Fidelis Leite Magalhaes MC/MPA 2016 is prepared to face the obstacles waiting for him at home.
By Doug Gavel
April 17, 2016
The independent Southeast Asian country of East Timor faces myriad economic, political and social challenges as it approaches its 14th birthday. As the former Chief of Staff to the nation’s president and as one of the founders of a new political party (the People Liberation Party or PLP) Fidelis Leite Magalhaes MC/MPA Mason Fellow 2016 is well aware of the nation’s struggles, but also very keen to the opportunities allowed by the end of decades of war and the emergence of a functioning democracy.
“The biggest challenge was to build up the institution, which is quite new,” Magalhaes said. “We only became a nation-state in 2002, so it’s quite a new institution, and dealing with the Parliament, dealing with other state institutions involves creativity.”
Creativity and ingenuity will be necessary to confront and overcome the obstacles standing in the way of East Timor’s continued development. One significant obstacle, Magalhaes says, is a lack of human resources.
“We have a terrible history. It’s a history of war, a struggle for independence for 24 years, in which we lost about one-third of our population…and during the struggle, many young people devoted themselves and their lives to the struggle, and not many did study or not many went to school for studies. So, when we became independent, we had to build state institutions with minimum human resources capability.
A second obstacle standing in the way of East Timor’s successful growth, Magalhaes cites, is the nation’s petroleum-dependent economy, which he admits is not nearly versatile enough to generate sufficient jobs and wealth to move the nation forward.
“It’s greatly managed now, in terms of transparency, in terms of civil society, and non-governmental oversight…but it’s a finite resource,” he says. “We need to find a way to diversify.”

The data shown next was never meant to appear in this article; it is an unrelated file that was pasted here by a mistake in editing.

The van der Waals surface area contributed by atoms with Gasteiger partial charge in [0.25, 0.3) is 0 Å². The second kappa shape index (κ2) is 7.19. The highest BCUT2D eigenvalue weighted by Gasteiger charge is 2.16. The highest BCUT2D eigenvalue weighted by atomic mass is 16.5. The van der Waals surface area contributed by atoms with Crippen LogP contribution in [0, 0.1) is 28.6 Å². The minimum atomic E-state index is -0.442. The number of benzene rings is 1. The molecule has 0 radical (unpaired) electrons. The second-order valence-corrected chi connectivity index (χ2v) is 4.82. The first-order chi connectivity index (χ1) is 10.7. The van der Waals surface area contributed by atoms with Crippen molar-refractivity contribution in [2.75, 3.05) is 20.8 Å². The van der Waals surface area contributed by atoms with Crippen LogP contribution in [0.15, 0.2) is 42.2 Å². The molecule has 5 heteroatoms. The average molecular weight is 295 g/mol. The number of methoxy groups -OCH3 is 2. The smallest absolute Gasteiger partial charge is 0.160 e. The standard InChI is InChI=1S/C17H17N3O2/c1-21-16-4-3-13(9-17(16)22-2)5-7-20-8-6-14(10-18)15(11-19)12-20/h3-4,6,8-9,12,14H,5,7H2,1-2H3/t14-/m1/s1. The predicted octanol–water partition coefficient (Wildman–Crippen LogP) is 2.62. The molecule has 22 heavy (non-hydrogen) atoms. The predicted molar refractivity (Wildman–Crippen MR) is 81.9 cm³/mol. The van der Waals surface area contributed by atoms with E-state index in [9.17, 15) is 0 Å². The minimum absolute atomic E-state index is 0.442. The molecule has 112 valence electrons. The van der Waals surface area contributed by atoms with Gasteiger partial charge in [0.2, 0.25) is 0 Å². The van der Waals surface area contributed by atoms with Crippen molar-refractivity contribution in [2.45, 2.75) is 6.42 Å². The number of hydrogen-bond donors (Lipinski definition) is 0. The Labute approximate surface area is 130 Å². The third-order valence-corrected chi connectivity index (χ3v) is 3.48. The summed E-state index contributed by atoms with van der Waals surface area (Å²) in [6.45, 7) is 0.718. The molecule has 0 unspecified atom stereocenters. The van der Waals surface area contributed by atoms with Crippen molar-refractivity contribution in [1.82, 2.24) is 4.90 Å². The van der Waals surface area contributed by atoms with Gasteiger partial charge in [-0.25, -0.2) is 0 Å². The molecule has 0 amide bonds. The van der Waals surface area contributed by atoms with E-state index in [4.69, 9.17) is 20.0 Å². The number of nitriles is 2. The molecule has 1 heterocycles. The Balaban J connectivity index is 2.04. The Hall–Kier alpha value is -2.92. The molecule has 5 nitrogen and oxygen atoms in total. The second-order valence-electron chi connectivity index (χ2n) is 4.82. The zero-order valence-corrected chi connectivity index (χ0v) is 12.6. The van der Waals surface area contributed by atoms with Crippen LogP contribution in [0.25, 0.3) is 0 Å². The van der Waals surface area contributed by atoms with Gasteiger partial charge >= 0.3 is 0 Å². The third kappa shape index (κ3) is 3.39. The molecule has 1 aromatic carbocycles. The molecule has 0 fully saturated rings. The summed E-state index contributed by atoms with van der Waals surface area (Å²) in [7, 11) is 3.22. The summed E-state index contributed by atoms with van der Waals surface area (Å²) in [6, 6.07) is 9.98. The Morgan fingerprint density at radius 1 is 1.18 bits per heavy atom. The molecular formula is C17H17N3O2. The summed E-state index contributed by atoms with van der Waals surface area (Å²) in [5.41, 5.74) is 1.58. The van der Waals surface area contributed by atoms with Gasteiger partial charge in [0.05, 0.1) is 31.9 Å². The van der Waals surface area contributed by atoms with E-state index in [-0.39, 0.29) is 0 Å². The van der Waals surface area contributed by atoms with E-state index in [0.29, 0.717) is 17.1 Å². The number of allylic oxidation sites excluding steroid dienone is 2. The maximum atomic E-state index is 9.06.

Magalhaes earned his Bachelor’s Degree in Political Science at the University of Hawaii, and an MSc Degree at the London School of Economics. He came to Harvard Kennedy School (HKS), he says, to learn the public administration skills to become an even more effective leader back home.
“I wanted to study at the best institution in the world, and I think Kennedy School is the best institution in the world,” he says. “So, it allows me to upgrade, to improve my knowledge and, at the same time, to feel that I can use the knowledge at the best institution in the world to improve the development of my country.”
Magalhaes says that his Kennedy School education has provided him with a new perspective on life.
“The course work is very demanding, but it is also about inner-introspection. I think it provides a platform for that. So, you think about where you have come from…what things that you have lived through, and identify your own weaknesses and room for improvement, and here with the colleagues that I have, that come from different parts of the world, different walks of life, different professional backgrounds, I think I have really managed to improve my weaknesses,” he claims.
“I’ve never been to a university where professors are ready 24 hours. They can assist you on a Sunday, or with a summer program, here… Saturday, Sunday, anytime, any day,” he says. “The philosophy is to make you succeed.”
Following commencement Magalhaes plans to return to East Timor to continue his work for the president, and to plan ahead for new elections in 2017.